Civil Procedure

Matter: Jane Welby v Transport NSW

Matter no: To be filed

Court: The District Court of NSW

Solicitor’s name: John Pearson

With: Maryanne Welby, victim’s mother

Date: 30 June 2020 Time: 10:00am

File Note: Conversation with Maryanne Welby

Maryanne Welby came to our office on the morning of 30 June 2020 to discuss a personal injury matter in which her daughter suffered a grievous personal injury that led her to suffer epilepsy. The facts of the case as provided by Mrs Welby are as follows with notes and observations within the parenthesis: -

  • She was boarding a train at Newcastle Interchange Station with her three-year-old daughter Jane Welby.
  • The doors of the train were open and the signboard reflected that the train would leave the station in two minutes. (This two-minute window was enough for two people to enter the train and settle. Observing the signboard before entering also shows that Mrs Welby had taken reasonable care while entering.)
  • As they entered, the train jolted forward unannounced and Jane fell between the platform and train. She hit her head and was knocked unconscious.
  • Jane was examined by a doctor; whose whereabouts are unknown to her. (Subpoena the records of all the passengers on that journey to identify this doctor, he may be the star witness.) She says that the doctor also called the ambulance that took Jane to the John Hunter Hospital. (Remember inquiring whether the call records could be accessed from the telephone department or the hospital that could reveal the identity of the doctor.) 
  • Jane was admitted to the hospital overnight and treated for a concussion. (Subpoena the records of the hospitals and the doctors who attended Jane that night.)
  • On 5 September, Jane had her first epileptic fit i.e. after three months of the injury. She is undergoing treatment ever since. ( Since Jane was fine for three months after the accident, her mother did not have any reason to believe that the current epileptic fit was the result of that injury. She also did not sit around and have been trying to find out the cause of her mental illness. It shows that she has worked according to the prudence of an ordinary man. She could not have assumed that the fits were a result of the injury.)
  • On 20 June 2020, Dr. Frank McCarthy, her neurologist concluded that she is suffering from epilepsy caused by the trauma when she hit the head at the accident after conducting a series of tests and extensive observation. (He may be called as an expert to furnish medical evidence in this regard.)

Instructions from the client:

The client instructed to advise upon the issues that may arise at a preliminary stage. She has not furnished any document on which she plans to rely as the evidence in support of her claim. Therefore, there is no question to go into the substantive issues involved in the case relating to the Civil Liability Act 2002 (NSW) and Evidence Act 1995.

As the matter has not originated in the court yet these are preliminary issues that may arise at the pre-trial:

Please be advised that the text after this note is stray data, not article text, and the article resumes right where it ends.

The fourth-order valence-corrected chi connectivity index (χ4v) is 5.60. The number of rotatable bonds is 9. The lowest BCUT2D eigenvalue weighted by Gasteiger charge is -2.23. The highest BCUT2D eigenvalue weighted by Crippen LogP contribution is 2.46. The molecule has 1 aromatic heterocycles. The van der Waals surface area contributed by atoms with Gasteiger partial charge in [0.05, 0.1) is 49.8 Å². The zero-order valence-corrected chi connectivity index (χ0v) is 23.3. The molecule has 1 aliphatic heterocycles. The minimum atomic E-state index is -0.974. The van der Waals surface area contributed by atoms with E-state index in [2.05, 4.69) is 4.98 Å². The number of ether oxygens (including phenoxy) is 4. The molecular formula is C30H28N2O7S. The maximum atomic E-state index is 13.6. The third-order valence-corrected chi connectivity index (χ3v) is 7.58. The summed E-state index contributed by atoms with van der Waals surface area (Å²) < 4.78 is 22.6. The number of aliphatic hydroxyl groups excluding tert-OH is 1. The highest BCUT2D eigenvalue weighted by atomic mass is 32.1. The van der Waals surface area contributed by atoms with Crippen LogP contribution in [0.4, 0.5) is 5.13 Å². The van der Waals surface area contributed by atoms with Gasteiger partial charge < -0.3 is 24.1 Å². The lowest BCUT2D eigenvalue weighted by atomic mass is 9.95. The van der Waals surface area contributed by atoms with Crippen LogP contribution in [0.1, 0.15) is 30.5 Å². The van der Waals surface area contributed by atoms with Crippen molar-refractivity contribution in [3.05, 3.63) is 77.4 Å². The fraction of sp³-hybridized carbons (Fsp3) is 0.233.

Issue 1: Limitation

Transport NSW has would raise the issue of limitation. The limitation doesn’t defeat the right, it defeats the remedy. The period of limitation for filing cases for personal injury is three years from the cause of action. Provisions of the Limitation Act 1969 (NSW) as amended by the Civil Liability Amendment (Personal Responsibility) Act 2002 would apply in this case. According to this legislation, the cause of action, in this case, would not commence from the date of injury but the date of discovery of the injury. So, the period of limitation of three years would run from 20 June 2020 and not from the date of the accident i.e. 03 June 2017.

There are various other elements that were added by Schedule 1 of the Civil Liability Amendment (Personal Responsibility) Act 2002 like enlarging the scope of personal injury to include:-

(a) pre-natal injury, and

(b) impairment of a person’s physical or mental condition, and

(c) disease.

The second part of this clause directly relates to the matter in question. Substantial changes were done by Schedule 4 of this amendment. According to part 4.6 of Limitation Act 1969 No 31, the period of limitation of three years would run from the date of discovery of the injury and not from the date of actual injury.

Issue 2: Pecuniary and territorial jurisdiction

As Jane’s injury has rendered her mentally incapable and dependant for care on another person for the rest of her life, the cost of the claim would be more than A$100,000. Therefore, the action for this tortuous claim would lie in the District Court of New South Wales whose pecuniary jurisdiction covers cases up to A$750,000.

Newcastle lies in New South Wales, Australia. Therefore, the District Court of NSW would have territorial jurisdiction in this case.

Remember, at the center of any academic work, lies clarity and evidence. Should you need further assistance, do look up to our Law Assignment Help

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